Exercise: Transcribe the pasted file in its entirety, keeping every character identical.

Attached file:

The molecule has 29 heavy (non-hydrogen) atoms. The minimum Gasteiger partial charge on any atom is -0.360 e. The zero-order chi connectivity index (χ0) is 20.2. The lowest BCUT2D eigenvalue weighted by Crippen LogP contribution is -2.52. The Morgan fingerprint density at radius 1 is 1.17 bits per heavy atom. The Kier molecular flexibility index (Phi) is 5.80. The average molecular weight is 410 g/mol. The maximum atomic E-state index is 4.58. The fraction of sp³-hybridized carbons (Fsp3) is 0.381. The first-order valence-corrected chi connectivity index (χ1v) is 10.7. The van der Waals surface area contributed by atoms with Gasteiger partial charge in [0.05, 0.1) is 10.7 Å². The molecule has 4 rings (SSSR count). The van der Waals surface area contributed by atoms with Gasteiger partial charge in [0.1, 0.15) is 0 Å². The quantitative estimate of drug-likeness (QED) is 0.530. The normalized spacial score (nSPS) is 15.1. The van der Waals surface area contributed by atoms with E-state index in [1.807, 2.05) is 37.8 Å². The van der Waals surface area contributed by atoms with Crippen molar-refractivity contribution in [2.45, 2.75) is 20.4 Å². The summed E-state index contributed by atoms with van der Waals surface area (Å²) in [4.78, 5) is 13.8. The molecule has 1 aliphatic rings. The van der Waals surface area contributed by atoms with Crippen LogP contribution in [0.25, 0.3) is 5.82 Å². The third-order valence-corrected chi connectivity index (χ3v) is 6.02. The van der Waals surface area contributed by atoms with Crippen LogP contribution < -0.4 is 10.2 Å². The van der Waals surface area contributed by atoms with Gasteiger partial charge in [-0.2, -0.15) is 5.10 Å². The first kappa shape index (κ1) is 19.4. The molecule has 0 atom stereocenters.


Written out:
The molecule has 29 heavy (non-hydrogen) atoms. The minimum Gasteiger partial charge on any atom is -0.360 e. The zero-order chi connectivity index (χ0) is 20.2. The lowest BCUT2D eigenvalue weighted by Crippen LogP contribution is -2.52. The Morgan fingerprint density at radius 1 is 1.17 bits per heavy atom. The Kier molecular flexibility index (Phi) is 5.80. The average molecular weight is 410 g/mol. The maximum atomic E-state index is 4.58. The fraction of sp³-hybridized carbons (Fsp3) is 0.381. The first-order valence-corrected chi connectivity index (χ1v) is 10.7. The van der Waals surface area contributed by atoms with Gasteiger partial charge in [0.05, 0.1) is 10.7 Å². The molecule has 4 rings (SSSR count). The van der Waals surface area contributed by atoms with Gasteiger partial charge in [0.1, 0.15) is 0 Å². The quantitative estimate of drug-likeness (QED) is 0.530. The normalized spacial score (nSPS) is 15.1. The van der Waals surface area contributed by atoms with E-state index in [1.807, 2.05) is 37.8 Å². The van der Waals surface area contributed by atoms with Crippen molar-refractivity contribution in [2.45, 2.75) is 20.4 Å². The summed E-state index contributed by atoms with van der Waals surface area (Å²) in [4.78, 5) is 13.8. The molecule has 1 aliphatic rings. The van der Waals surface area contributed by atoms with Crippen LogP contribution in [0.25, 0.3) is 5.82 Å². The third-order valence-corrected chi connectivity index (χ3v) is 6.02. The van der Waals surface area contributed by atoms with Crippen LogP contribution < -0.4 is 10.2 Å². The van der Waals surface area contributed by atoms with Gasteiger partial charge in [-0.2, -0.15) is 5.10 Å². The first kappa shape index (κ1) is 19.4. The molecule has 0 atom stereocenters.